Written at approximately the same time, Montero Reguera's 1995 book chapter on Cervantes's works explores some of the works that have been attributed to elgran manco de Lepanto, but again this piece repeats many of the findings that Atara initially published regarding La conquista de Jerusalen and that appear in Montero Reguera's previouslymentioned article. He includes the attribution to Cervantes of Semanas del jardin and the Topografia in his chapter, bur adds little to the attribution study of La conquista de Jerusalen ("La obra" 50-54). (6) While much of this essay repeats Arata's previous findings, Montero Reguera adds his own contribution to the argument:
Acaso pueda efectuarse una interpretacion historica de la obra segun la cual la importancia que se otorga a Godofre de Bullon como Rey de Jerusalen puede esconder una alusion velada a Felipe II. La hipotesis sugerida por Arata es que acaso Cervantes concibiera La conquista de Jerusalen "como el sueno de una nueva cruzada por parte del viejo combatiente de Lepanto" (Arata "La conquista" 27). Este argumento, sin embargo, supone adentrarse en un terreno quiza demasiado especulativo, no necesario para defender la posible autoria cervantina. ("La obra" 53)
The political overtones of the play are crucial to the theoretical approach to the authorial attribution of this play, particularly as it fits in with previously established theoretical frameworks regarding the political readings of both Numancia and Tratos, the second of which openly calls Spaniards and Philip II to action against Islam. I contend that forming connections with political readings of plays provides a more credible mode of support for authorship than studying vocabulary and meter.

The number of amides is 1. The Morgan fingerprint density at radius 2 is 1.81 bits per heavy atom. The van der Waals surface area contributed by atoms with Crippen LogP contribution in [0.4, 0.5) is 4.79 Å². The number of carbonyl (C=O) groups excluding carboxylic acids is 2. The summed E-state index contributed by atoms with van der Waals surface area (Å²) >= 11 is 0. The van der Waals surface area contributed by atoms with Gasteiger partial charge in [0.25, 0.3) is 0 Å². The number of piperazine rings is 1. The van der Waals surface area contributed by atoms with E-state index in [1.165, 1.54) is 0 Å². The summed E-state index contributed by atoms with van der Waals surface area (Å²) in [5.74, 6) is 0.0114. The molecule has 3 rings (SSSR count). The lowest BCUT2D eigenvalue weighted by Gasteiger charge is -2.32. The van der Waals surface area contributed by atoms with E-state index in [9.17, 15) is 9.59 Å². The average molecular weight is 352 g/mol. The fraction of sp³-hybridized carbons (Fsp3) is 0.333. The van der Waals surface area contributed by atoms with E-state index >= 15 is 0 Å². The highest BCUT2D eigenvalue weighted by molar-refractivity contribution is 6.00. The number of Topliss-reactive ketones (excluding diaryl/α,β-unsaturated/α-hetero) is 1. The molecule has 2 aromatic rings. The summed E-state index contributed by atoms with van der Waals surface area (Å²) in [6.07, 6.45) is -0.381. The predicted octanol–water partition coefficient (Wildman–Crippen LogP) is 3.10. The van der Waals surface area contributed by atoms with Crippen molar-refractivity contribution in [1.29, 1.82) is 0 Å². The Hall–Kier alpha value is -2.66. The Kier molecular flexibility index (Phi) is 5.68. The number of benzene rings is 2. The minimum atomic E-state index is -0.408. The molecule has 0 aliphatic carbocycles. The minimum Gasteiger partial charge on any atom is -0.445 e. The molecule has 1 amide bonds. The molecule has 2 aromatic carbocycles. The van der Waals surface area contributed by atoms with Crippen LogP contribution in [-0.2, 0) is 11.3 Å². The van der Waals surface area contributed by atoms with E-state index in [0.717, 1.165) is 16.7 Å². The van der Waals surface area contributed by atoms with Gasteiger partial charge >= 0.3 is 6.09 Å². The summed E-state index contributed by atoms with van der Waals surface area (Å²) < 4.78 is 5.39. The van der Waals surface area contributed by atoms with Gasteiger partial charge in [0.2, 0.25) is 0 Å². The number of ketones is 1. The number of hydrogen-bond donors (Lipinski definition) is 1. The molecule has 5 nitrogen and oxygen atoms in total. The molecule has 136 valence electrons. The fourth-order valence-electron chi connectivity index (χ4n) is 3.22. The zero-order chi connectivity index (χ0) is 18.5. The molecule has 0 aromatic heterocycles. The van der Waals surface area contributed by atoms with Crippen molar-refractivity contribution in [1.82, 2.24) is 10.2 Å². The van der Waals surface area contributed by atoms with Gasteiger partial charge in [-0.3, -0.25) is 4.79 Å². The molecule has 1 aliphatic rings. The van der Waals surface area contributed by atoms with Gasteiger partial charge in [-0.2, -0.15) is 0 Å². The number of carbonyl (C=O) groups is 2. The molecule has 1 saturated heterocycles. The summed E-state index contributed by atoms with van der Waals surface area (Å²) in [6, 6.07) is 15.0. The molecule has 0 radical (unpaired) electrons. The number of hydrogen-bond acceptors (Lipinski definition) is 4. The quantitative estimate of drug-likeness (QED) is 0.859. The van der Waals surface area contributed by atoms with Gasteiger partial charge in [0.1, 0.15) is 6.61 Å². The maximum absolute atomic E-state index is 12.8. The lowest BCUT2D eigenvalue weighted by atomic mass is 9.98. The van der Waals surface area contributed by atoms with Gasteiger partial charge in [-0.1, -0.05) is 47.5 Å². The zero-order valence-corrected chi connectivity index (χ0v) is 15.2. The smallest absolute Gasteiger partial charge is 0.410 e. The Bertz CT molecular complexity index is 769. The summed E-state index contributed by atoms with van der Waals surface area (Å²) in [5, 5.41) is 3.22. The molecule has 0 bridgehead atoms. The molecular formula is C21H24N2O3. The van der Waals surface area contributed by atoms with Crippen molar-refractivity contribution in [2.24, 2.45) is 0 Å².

In this same book, Agustin de la Granja studies La conquista de Jerusalen within the context of the rise and fall of Cervantes's drama. He states that if one accepts the attribution to Cervantes, "puede afirmarse que antes que en El gallardo espanol el dramaturgo habia ensayado la mezcla de la historia y de la ficcion, introduciendo, como siempre, un episodio historico y casos de amor imaginados" (240). De la Granja explores the use of allegorical characters as an externalization of the thoughts and feelings of other characters, as well as the mujer varonil in the description of Clorinda in La conquista de Jerusalen, which he says is little different from that of the armed women in La Numancia (241). While de la Granja does not explicitly enter into the debate of establishing authorship, his article indicates an assumption that Cervantes wrote it merely by including it in this extensive study.